THE NHL has offered Blackhawks defenseman Duncan Keith an in-person hearing for high-sticking Wild forward Charlie Coyle.
The offer means the league can suspend Keith more than five games, but it doesn’t have to. Keith has the option of travelling to New York or waiving his right to the hearing.
Chicago has five regular-season games remaining.
After being knocked onto his back during the first period of Chicago’s 4-1 loss Tuesday at Minnesota, Keith lifted his stick into Coyle’s face.
WATCH THE BRUTAL VIDEO IN THE PLAYER ABOVE
He was given a 10-minute match penalty, an immediate ejection that left the Blackhawks without their top two defensemen. Brent Seabrook missed the game because of an illness.
Coyle needed stitches to close a cut on his nose, which wasn’t broken. He said he was “stunned” by what happened.
“Keep your stick on the ice, right? So, obviously, there is no room for that, and I’m sure he wants to take it back,” Coyle said after practice Wednesday, sporting a black eye.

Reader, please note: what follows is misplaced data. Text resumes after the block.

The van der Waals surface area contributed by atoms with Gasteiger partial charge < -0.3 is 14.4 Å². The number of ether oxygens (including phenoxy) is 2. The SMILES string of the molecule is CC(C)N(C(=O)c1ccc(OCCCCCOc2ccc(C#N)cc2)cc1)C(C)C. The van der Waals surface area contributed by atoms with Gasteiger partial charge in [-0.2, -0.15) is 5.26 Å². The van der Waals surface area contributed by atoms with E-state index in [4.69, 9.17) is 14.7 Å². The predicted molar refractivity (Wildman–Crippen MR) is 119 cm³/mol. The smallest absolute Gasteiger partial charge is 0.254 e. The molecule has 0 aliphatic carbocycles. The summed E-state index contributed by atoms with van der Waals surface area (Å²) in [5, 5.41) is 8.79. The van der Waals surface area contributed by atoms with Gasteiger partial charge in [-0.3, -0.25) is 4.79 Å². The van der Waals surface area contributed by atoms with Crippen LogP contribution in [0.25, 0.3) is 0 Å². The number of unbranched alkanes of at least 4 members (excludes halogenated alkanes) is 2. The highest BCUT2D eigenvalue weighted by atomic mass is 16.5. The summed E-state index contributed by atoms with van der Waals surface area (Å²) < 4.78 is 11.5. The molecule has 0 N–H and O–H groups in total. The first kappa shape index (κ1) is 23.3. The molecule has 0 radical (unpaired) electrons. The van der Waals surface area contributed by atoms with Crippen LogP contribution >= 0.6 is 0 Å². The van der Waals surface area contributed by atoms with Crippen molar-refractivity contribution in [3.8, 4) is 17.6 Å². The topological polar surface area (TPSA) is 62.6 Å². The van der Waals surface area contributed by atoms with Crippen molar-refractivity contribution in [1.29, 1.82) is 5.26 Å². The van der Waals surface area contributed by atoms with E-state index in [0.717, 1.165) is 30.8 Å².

“But it was a heat-of-the-moment thing. That’s how it happened.”
Keith has been suspended twice before: five games in 2012 for an elbow to the head of Vancouver Canucks forward Daniel Sedin and one playoff game in 2013 for high-sticking Los Angeles Kings forward Jeff Carter.
“We’ve done it before. Obviously we know what Duncs means to us,” Blackhawks captain Jonathan Toews said after Tuesday’s game.
“Whatever happens we’ll make the best of any situation. That’s the only way to look at it.”
The Rangers’ measure of revenge came courtesy of their fists and not the scoreboard on Wednesday.
In the 4-2 loss to the Capitals, which came two days after Tom Wilson cheap-shotted his way against the Blueshirts, the teams took part in a wild rematch at the Garden that included six first-period fights and totalled 141 penalty minutes.
Wilson and his teammates were forced to answer for his punching of a defenceless Pavel Buchnevich and throwing Artemi Panarin to the ice on Monday, which resulted in Wilson receiving just a $5,000 fine from the NHL.
American ice hockey team the Pittsburgh Penguins sparked online backlash this week after a social media staffer photoshopped face masks onto fans in a photo taken during the side’s first home game in front of spectators since last March.